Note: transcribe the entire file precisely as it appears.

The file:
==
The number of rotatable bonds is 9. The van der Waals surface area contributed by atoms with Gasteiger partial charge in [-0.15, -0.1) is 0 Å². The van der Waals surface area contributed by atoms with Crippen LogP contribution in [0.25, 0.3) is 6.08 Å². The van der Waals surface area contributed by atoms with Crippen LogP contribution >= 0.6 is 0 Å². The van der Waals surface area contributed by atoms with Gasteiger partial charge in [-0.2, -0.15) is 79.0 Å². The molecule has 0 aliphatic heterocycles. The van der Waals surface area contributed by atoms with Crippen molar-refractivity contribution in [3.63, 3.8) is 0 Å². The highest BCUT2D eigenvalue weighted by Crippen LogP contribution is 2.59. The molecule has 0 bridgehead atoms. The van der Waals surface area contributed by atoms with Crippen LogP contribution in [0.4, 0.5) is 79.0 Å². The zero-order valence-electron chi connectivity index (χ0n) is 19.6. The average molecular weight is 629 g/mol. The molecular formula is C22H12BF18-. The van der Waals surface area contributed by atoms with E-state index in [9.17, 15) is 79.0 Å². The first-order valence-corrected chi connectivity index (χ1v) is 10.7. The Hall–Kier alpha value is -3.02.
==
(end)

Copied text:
The number of rotatable bonds is 9. The van der Waals surface area contributed by atoms with Gasteiger partial charge in [-0.15, -0.1) is 0 Å². The van der Waals surface area contributed by atoms with Crippen LogP contribution in [0.25, 0.3) is 6.08 Å². The van der Waals surface area contributed by atoms with Crippen LogP contribution >= 0.6 is 0 Å². The van der Waals surface area contributed by atoms with Gasteiger partial charge in [-0.2, -0.15) is 79.0 Å². The molecule has 0 aliphatic heterocycles. The van der Waals surface area contributed by atoms with Crippen molar-refractivity contribution in [3.63, 3.8) is 0 Å². The highest BCUT2D eigenvalue weighted by Crippen LogP contribution is 2.59. The molecule has 0 bridgehead atoms. The van der Waals surface area contributed by atoms with Crippen LogP contribution in [0.4, 0.5) is 79.0 Å². The zero-order valence-electron chi connectivity index (χ0n) is 19.6. The average molecular weight is 629 g/mol. The molecular formula is C22H12BF18-. The van der Waals surface area contributed by atoms with E-state index in [9.17, 15) is 79.0 Å². The first-order valence-corrected chi connectivity index (χ1v) is 10.7. The Hall–Kier alpha value is -3.02.